US forces conducted air operations to strike Taliban and the East Turkestan Islamic Movement, or ETIM, training facilities in Afghanistan’s Badakhshan province, the commander of NATO air operations in Afghanistan said 07 February 2018. Air Force Maj. Gen. James B. Hecker, commander of NATO Air Command Afghanistan, updated Pentagon reporters via satellite from Afghanistan on the alliance’s Resolute Support mission there. “The destruction of these training facilities prevents terrorists from planning any acts near the border with China and Tajikistan,” the general said. ETIM is a terrorist organization that operates in China and the border regions of Afghanistan, Hecker noted. “ETIM enjoys support from the Taliban in the mountains of Badakhshan, so hitting these Taliban training facilities and squeezing the Taliban's support networks degrades ETIM capabilities,” he said.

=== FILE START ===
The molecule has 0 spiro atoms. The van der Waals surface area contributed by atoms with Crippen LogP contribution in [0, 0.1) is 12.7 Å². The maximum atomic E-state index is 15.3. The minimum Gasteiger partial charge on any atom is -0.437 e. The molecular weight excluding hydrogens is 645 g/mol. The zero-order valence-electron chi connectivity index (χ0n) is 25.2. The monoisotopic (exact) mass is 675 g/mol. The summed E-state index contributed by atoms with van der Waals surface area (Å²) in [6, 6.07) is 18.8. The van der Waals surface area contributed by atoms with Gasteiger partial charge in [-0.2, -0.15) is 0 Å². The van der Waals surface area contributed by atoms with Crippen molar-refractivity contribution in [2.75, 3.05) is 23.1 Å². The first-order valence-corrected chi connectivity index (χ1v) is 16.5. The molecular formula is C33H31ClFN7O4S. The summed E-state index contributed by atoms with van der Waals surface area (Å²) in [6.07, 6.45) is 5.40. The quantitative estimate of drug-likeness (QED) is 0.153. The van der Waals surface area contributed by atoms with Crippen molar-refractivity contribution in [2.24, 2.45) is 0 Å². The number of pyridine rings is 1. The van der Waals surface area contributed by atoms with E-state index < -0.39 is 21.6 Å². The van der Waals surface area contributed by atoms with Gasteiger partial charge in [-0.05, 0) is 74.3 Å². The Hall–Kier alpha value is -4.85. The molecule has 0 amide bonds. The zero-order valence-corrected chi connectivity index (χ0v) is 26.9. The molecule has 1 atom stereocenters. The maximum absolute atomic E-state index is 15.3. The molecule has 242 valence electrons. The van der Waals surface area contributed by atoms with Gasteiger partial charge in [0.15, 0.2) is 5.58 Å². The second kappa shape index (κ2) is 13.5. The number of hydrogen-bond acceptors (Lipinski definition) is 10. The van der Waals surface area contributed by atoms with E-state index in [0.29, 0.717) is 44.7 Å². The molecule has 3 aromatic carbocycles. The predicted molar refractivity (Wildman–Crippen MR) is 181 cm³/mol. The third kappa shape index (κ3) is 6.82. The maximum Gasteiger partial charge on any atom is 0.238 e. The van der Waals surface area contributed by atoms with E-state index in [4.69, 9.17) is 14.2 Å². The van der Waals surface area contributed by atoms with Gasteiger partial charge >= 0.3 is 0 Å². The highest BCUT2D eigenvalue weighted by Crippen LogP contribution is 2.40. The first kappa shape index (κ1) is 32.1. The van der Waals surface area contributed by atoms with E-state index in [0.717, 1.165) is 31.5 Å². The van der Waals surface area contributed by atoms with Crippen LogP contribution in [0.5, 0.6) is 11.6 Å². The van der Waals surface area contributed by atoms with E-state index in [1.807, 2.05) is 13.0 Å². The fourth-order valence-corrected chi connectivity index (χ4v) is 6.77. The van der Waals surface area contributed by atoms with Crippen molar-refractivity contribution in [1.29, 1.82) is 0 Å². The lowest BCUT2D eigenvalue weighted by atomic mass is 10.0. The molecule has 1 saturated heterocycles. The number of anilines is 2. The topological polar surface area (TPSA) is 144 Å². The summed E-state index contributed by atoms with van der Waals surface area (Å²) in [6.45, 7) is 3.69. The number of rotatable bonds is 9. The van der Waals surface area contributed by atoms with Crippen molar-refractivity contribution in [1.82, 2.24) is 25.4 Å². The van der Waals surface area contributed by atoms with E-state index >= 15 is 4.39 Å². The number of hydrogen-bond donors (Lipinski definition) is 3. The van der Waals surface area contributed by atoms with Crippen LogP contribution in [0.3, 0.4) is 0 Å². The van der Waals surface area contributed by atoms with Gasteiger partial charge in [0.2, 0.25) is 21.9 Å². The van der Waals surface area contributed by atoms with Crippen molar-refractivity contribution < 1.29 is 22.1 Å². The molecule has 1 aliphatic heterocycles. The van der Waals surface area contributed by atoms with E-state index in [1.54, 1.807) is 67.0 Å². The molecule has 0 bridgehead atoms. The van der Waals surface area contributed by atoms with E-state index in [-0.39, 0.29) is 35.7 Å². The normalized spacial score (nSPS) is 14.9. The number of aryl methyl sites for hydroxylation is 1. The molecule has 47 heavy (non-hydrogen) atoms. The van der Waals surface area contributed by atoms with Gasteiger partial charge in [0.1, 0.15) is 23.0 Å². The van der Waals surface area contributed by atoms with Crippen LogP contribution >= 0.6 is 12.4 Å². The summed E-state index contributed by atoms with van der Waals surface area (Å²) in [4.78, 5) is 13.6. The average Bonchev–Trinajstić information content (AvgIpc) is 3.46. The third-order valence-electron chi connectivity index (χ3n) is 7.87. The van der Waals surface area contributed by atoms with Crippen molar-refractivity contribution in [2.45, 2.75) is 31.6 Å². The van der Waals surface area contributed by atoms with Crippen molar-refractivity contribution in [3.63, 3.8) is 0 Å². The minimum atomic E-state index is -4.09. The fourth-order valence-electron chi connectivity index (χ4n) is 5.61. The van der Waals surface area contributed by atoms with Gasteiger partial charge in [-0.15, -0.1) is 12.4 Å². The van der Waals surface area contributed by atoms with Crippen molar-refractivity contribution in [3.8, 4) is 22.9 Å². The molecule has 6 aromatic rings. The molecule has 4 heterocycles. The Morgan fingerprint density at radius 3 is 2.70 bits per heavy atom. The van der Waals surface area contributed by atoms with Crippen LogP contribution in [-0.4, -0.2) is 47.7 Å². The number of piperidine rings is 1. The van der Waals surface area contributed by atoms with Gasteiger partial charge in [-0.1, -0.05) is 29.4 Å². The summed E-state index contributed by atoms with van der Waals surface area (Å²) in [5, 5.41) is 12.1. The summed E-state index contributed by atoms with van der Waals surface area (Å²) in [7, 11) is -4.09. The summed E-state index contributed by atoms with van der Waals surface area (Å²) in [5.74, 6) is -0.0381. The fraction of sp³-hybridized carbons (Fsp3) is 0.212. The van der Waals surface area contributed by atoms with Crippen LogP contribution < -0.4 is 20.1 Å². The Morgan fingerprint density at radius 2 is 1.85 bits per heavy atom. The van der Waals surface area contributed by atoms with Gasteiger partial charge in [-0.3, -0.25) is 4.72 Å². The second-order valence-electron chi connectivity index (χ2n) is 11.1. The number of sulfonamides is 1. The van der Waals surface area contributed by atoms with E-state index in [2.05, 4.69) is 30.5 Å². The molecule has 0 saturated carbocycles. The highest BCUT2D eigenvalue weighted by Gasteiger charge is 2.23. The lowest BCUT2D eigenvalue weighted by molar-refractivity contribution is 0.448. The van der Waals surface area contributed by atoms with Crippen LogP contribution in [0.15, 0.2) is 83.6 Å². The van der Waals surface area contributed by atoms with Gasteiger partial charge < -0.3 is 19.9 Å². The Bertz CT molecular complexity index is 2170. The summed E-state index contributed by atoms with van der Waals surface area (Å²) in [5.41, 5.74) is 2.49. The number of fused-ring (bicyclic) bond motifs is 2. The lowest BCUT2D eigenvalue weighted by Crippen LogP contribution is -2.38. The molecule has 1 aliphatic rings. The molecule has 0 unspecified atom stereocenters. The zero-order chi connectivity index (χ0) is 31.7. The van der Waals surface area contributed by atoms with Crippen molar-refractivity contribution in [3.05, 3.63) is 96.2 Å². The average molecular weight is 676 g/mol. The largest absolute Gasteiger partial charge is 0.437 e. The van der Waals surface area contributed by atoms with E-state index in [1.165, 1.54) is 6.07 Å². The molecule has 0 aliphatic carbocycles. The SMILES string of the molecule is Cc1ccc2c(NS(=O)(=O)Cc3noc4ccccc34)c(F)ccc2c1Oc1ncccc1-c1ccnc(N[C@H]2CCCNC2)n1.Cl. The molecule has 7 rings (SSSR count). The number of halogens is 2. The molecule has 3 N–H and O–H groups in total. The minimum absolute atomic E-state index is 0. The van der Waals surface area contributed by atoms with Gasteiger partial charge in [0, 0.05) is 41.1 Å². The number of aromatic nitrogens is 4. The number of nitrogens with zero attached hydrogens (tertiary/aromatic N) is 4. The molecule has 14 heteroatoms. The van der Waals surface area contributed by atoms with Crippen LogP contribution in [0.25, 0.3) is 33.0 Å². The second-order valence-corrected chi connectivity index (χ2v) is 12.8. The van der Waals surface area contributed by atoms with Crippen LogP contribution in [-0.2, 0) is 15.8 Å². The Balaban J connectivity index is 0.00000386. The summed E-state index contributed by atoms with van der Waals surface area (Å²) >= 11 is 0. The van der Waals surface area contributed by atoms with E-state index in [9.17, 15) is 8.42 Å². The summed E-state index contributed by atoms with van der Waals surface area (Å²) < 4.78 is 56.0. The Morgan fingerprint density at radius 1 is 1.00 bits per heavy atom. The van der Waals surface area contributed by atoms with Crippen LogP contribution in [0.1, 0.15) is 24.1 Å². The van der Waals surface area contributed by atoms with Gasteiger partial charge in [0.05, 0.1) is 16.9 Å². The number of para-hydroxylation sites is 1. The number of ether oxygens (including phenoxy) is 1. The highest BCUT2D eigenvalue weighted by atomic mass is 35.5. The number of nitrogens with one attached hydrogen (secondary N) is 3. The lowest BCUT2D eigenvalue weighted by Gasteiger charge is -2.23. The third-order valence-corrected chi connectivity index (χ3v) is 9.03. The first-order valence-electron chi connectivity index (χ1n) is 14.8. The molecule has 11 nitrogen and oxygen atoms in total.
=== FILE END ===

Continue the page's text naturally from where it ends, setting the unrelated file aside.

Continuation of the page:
The East Turkistan Islamic Movement (ETIM) was a small Islamic extremist group based in China’s western Xinjiang Province. The Eastern Turkistan Islamic Movement is also called the East Turkistan Islamic Party, Allah Party or the East Turkistan National Revolution Association. Chinese sources state that it is one of the most dangerous terrorist organizations among "East Turkistan" terrorist forces. ETIM is said to be linked to al-Qa’ida and the international mujahedin movement. In September 2002 the group was designated by the US Government under EO 13224 as a supporter of terrorist activity. E.O. 13224 targets terrorists and those providing financial, technological, or material support to terrorists or acts of terrorism by freezing the assets of designated persons and prohibiting transactions with them. On 12 September 2002 the United Nations has added to its list of terrorists and terrorist supporters associated with Usama bin Laden and his al-Qaida network the Eastern Turkistan Islamic Movement (ETIM).